Featured Research

from universities, journals, and other organizations

Drug Shows Promise In Treating Severe, Often-Lethal Complication Of Stem Cell Transplants

Date:
September 5, 2002
Source:
Dana-Farber Cancer Institute
Summary:
A study led by researchers at Dana-Farber Cancer Institute has shown that a drug extracted from porcine intestinal tissue reduced the risk of death in patients who experienced a severe and often-fatal complication of stem cell transplants.

BOSTON – A study led by researchers at Dana-Farber Cancer Institute has shown that a drug extracted from porcine intestinal tissue reduced the risk of death in patients who experienced a severe and often-fatal complication of stem cell transplants. The experimental drug defibrotide reversed severe veno-occlusive disease (VOD) of the liver in more than one third of the stem cell transplant recipients enrolled in the study. VOD is a type of potentially fatal liver damage that can result from the high doses of chemotherapy given prior to a transplant. The findings, which will be published in the Dec. 15 issue of Blood, have been posted as a "First Edition Paper" on the journal's web site (www.bloodjournal.org).


Story Source:

The above story is based on materials provided by Dana-Farber Cancer Institute. Note: Materials may be edited for content and length.


Cite This Page:

Dana-Farber Cancer Institute. "Drug Shows Promise In Treating Severe, Often-Lethal Complication Of Stem Cell Transplants." ScienceDaily. ScienceDaily, 5 September 2002. <www.sciencedaily.com/releases/2002/09/020905063814.htm>.
Dana-Farber Cancer Institute. (2002, September 5). Drug Shows Promise In Treating Severe, Often-Lethal Complication Of Stem Cell Transplants. ScienceDaily. Retrieved April 16, 2014 from www.sciencedaily.com/releases/2002/09/020905063814.htm
Dana-Farber Cancer Institute. "Drug Shows Promise In Treating Severe, Often-Lethal Complication Of Stem Cell Transplants." ScienceDaily. www.sciencedaily.com/releases/2002/09/020905063814.htm (accessed April 16, 2014).

Share This



More Health & Medicine News

Wednesday, April 16, 2014

Featured Research

from universities, journals, and other organizations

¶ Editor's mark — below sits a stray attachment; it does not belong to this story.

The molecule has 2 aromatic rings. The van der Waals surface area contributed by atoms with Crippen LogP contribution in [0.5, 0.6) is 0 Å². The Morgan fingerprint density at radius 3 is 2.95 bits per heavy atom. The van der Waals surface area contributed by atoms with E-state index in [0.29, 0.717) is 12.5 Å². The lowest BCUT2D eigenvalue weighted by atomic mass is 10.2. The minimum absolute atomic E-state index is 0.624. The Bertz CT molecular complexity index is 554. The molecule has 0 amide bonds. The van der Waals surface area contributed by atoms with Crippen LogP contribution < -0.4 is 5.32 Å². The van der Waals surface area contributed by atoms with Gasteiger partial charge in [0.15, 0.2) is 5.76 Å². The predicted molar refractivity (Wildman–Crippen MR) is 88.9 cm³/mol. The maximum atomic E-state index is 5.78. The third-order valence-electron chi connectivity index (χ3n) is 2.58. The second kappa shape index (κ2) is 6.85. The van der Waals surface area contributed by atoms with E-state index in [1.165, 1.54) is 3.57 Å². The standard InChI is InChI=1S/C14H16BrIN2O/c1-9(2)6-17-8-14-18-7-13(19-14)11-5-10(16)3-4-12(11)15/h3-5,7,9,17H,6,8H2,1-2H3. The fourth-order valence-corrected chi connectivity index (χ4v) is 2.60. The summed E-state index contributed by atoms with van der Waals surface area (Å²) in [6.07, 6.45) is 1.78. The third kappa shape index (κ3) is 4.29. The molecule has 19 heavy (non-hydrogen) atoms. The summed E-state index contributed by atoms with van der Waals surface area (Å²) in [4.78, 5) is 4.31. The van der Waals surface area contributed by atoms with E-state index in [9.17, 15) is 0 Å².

Featured Videos

from AP, Reuters, AFP, and other news services

Could Even Casual Marijuana Use Alter Your Brain?

Could Even Casual Marijuana Use Alter Your Brain?

Newsy (Apr. 16, 2014) A new study conducted by researchers at Northwestern and Harvard suggests even casual marijuana use can alter your brain. Video provided by Newsy
Powered by NewsLook.com
Ebola Outbreak Now Linked To 121 Deaths

Ebola Outbreak Now Linked To 121 Deaths

Newsy (Apr. 15, 2014) The ebola virus outbreak in West Africa is now linked to 121 deaths. Health officials fear the virus will continue to spread in urban areas. Video provided by Newsy
Powered by NewsLook.com
Cognitive Function: Is It All Downhill From Age 24?

Cognitive Function: Is It All Downhill From Age 24?

Newsy (Apr. 15, 2014) A new study out of Canada says cognitive motor performance begins deteriorating around age 24. Video provided by Newsy
Powered by NewsLook.com
How Mt. Everest Helped Scientists Research Diabetes

How Mt. Everest Helped Scientists Research Diabetes

Newsy (Apr. 15, 2014) British researchers were able to use Mount Everest's low altitudes to study insulin resistance. They hope to find ways to treat diabetes. Video provided by Newsy
Powered by NewsLook.com

Search ScienceDaily

Number of stories in archives: 140,361

Find with keyword(s):
Enter a keyword or phrase to search ScienceDaily for related topics and research stories.

Save/Print:
Share:

Breaking News:
from the past week

In Other News

... from NewsDaily.com

Science News

Health News

Environment News

Technology News



Save/Print:
Share:

Free Subscriptions


Get the latest science news with ScienceDaily's free email newsletters, updated daily and weekly. Or view hourly updated newsfeeds in your RSS reader:

Get Social & Mobile


Keep up to date with the latest news from ScienceDaily via social networks and mobile apps:

Have Feedback?


Tell us what you think of ScienceDaily -- we welcome both positive and negative comments. Have any problems using the site? Questions?
Mobile: iPhone Android Web
Follow: Facebook Twitter Google+
Subscribe: RSS Feeds Email Newsletters
Latest Headlines Health & Medicine Mind & Brain Space & Time Matter & Energy Computers & Math Plants & Animals Earth & Climate Fossils & Ruins